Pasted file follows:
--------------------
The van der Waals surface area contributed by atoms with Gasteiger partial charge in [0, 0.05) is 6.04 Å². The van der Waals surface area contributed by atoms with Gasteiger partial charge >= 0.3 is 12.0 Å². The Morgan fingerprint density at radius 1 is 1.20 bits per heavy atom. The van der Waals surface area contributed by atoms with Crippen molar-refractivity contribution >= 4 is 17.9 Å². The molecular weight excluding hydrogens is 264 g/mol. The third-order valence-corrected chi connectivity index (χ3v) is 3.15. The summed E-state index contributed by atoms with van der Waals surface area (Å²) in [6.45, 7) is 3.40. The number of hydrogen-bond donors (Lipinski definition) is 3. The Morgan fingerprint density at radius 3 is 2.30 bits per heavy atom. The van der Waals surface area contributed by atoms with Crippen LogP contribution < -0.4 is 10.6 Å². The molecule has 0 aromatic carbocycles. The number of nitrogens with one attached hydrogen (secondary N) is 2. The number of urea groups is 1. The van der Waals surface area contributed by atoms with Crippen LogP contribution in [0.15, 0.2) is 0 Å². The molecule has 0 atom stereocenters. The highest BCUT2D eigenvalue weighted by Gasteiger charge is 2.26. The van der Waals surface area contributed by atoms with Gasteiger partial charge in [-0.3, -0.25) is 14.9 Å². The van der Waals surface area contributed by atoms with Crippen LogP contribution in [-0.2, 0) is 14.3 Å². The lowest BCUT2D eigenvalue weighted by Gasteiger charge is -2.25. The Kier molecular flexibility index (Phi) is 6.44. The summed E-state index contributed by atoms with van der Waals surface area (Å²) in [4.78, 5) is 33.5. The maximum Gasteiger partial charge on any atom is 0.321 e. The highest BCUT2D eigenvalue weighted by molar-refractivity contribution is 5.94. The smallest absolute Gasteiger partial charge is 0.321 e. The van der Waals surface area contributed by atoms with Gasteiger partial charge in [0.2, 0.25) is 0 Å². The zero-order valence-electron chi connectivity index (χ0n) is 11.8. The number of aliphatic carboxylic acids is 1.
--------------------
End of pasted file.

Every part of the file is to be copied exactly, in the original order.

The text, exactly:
The van der Waals surface area contributed by atoms with Gasteiger partial charge in [0, 0.05) is 6.04 Å². The van der Waals surface area contributed by atoms with Gasteiger partial charge >= 0.3 is 12.0 Å². The Morgan fingerprint density at radius 1 is 1.20 bits per heavy atom. The van der Waals surface area contributed by atoms with Crippen molar-refractivity contribution >= 4 is 17.9 Å². The molecular weight excluding hydrogens is 264 g/mol. The third-order valence-corrected chi connectivity index (χ3v) is 3.15. The summed E-state index contributed by atoms with van der Waals surface area (Å²) in [6.45, 7) is 3.40. The number of hydrogen-bond donors (Lipinski definition) is 3. The Morgan fingerprint density at radius 3 is 2.30 bits per heavy atom. The van der Waals surface area contributed by atoms with Crippen LogP contribution < -0.4 is 10.6 Å². The molecule has 0 aromatic carbocycles. The number of nitrogens with one attached hydrogen (secondary N) is 2. The number of urea groups is 1. The van der Waals surface area contributed by atoms with Crippen LogP contribution in [0.15, 0.2) is 0 Å². The molecule has 0 atom stereocenters. The highest BCUT2D eigenvalue weighted by Gasteiger charge is 2.26. The van der Waals surface area contributed by atoms with Gasteiger partial charge in [-0.3, -0.25) is 14.9 Å². The van der Waals surface area contributed by atoms with Crippen LogP contribution in [-0.2, 0) is 14.3 Å². The lowest BCUT2D eigenvalue weighted by Gasteiger charge is -2.25. The Kier molecular flexibility index (Phi) is 6.44. The summed E-state index contributed by atoms with van der Waals surface area (Å²) in [4.78, 5) is 33.5. The maximum Gasteiger partial charge on any atom is 0.321 e. The highest BCUT2D eigenvalue weighted by molar-refractivity contribution is 5.94. The smallest absolute Gasteiger partial charge is 0.321 e. The van der Waals surface area contributed by atoms with Gasteiger partial charge in [0.2, 0.25) is 0 Å². The zero-order valence-electron chi connectivity index (χ0n) is 11.8. The number of aliphatic carboxylic acids is 1.